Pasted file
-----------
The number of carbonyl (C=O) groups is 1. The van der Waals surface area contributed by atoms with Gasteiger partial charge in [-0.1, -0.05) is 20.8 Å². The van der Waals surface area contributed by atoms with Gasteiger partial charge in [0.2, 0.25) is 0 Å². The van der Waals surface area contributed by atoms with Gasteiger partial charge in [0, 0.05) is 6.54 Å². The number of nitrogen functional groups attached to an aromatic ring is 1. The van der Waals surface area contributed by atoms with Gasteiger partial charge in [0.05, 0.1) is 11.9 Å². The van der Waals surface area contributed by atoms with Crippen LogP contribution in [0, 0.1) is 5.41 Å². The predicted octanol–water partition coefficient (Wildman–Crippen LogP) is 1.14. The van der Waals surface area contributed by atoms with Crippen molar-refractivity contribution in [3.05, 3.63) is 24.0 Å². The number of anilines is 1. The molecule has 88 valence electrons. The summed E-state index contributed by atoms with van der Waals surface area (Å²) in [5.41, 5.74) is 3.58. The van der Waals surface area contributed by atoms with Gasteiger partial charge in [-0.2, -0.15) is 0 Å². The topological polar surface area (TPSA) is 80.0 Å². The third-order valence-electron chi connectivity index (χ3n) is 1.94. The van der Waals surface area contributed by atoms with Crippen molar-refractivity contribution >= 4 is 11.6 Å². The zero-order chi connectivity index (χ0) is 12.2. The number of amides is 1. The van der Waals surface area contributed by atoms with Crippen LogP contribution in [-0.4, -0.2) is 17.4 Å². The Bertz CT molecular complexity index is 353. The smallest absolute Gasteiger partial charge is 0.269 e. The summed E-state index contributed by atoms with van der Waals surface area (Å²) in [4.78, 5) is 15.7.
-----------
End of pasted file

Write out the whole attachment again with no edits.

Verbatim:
The number of carbonyl (C=O) groups is 1. The van der Waals surface area contributed by atoms with Gasteiger partial charge in [-0.1, -0.05) is 20.8 Å². The van der Waals surface area contributed by atoms with Gasteiger partial charge in [0.2, 0.25) is 0 Å². The van der Waals surface area contributed by atoms with Gasteiger partial charge in [0, 0.05) is 6.54 Å². The number of nitrogen functional groups attached to an aromatic ring is 1. The van der Waals surface area contributed by atoms with Gasteiger partial charge in [0.05, 0.1) is 11.9 Å². The van der Waals surface area contributed by atoms with Crippen LogP contribution in [0, 0.1) is 5.41 Å². The predicted octanol–water partition coefficient (Wildman–Crippen LogP) is 1.14. The van der Waals surface area contributed by atoms with Crippen molar-refractivity contribution in [3.05, 3.63) is 24.0 Å². The number of anilines is 1. The molecule has 88 valence electrons. The summed E-state index contributed by atoms with van der Waals surface area (Å²) in [5.41, 5.74) is 3.58. The van der Waals surface area contributed by atoms with Gasteiger partial charge in [-0.2, -0.15) is 0 Å². The topological polar surface area (TPSA) is 80.0 Å². The third-order valence-electron chi connectivity index (χ3n) is 1.94. The van der Waals surface area contributed by atoms with Crippen molar-refractivity contribution >= 4 is 11.6 Å². The zero-order chi connectivity index (χ0) is 12.2. The number of amides is 1. The van der Waals surface area contributed by atoms with Crippen LogP contribution in [-0.4, -0.2) is 17.4 Å². The Bertz CT molecular complexity index is 353. The smallest absolute Gasteiger partial charge is 0.269 e. The summed E-state index contributed by atoms with van der Waals surface area (Å²) in [4.78, 5) is 15.7.